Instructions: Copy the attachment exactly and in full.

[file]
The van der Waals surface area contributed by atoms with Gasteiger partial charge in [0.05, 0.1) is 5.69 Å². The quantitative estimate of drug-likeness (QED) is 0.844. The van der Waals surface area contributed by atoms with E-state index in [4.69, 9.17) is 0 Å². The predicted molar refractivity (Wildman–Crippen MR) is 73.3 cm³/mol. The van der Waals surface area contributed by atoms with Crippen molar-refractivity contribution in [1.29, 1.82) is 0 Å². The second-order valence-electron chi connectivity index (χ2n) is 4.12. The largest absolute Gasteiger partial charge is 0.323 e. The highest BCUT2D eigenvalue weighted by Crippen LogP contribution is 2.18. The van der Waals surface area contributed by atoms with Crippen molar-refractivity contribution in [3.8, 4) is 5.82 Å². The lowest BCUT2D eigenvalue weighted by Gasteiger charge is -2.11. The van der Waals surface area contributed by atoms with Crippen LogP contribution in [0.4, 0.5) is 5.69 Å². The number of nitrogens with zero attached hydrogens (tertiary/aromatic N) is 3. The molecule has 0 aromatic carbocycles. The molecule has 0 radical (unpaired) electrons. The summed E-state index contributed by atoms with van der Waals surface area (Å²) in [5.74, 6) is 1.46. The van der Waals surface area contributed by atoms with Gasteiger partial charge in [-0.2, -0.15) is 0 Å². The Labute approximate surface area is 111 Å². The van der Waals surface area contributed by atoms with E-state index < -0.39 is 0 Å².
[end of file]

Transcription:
The van der Waals surface area contributed by atoms with Gasteiger partial charge in [0.05, 0.1) is 5.69 Å². The quantitative estimate of drug-likeness (QED) is 0.844. The van der Waals surface area contributed by atoms with E-state index in [4.69, 9.17) is 0 Å². The predicted molar refractivity (Wildman–Crippen MR) is 73.3 cm³/mol. The van der Waals surface area contributed by atoms with Crippen molar-refractivity contribution in [1.29, 1.82) is 0 Å². The second-order valence-electron chi connectivity index (χ2n) is 4.12. The largest absolute Gasteiger partial charge is 0.323 e. The highest BCUT2D eigenvalue weighted by Crippen LogP contribution is 2.18. The van der Waals surface area contributed by atoms with Crippen molar-refractivity contribution in [3.8, 4) is 5.82 Å². The lowest BCUT2D eigenvalue weighted by Gasteiger charge is -2.11. The van der Waals surface area contributed by atoms with Crippen LogP contribution in [0.4, 0.5) is 5.69 Å². The number of nitrogens with zero attached hydrogens (tertiary/aromatic N) is 3. The molecule has 0 aromatic carbocycles. The molecule has 0 radical (unpaired) electrons. The summed E-state index contributed by atoms with van der Waals surface area (Å²) in [5.74, 6) is 1.46. The van der Waals surface area contributed by atoms with Gasteiger partial charge in [-0.2, -0.15) is 0 Å². The Labute approximate surface area is 111 Å². The van der Waals surface area contributed by atoms with E-state index < -0.39 is 0 Å².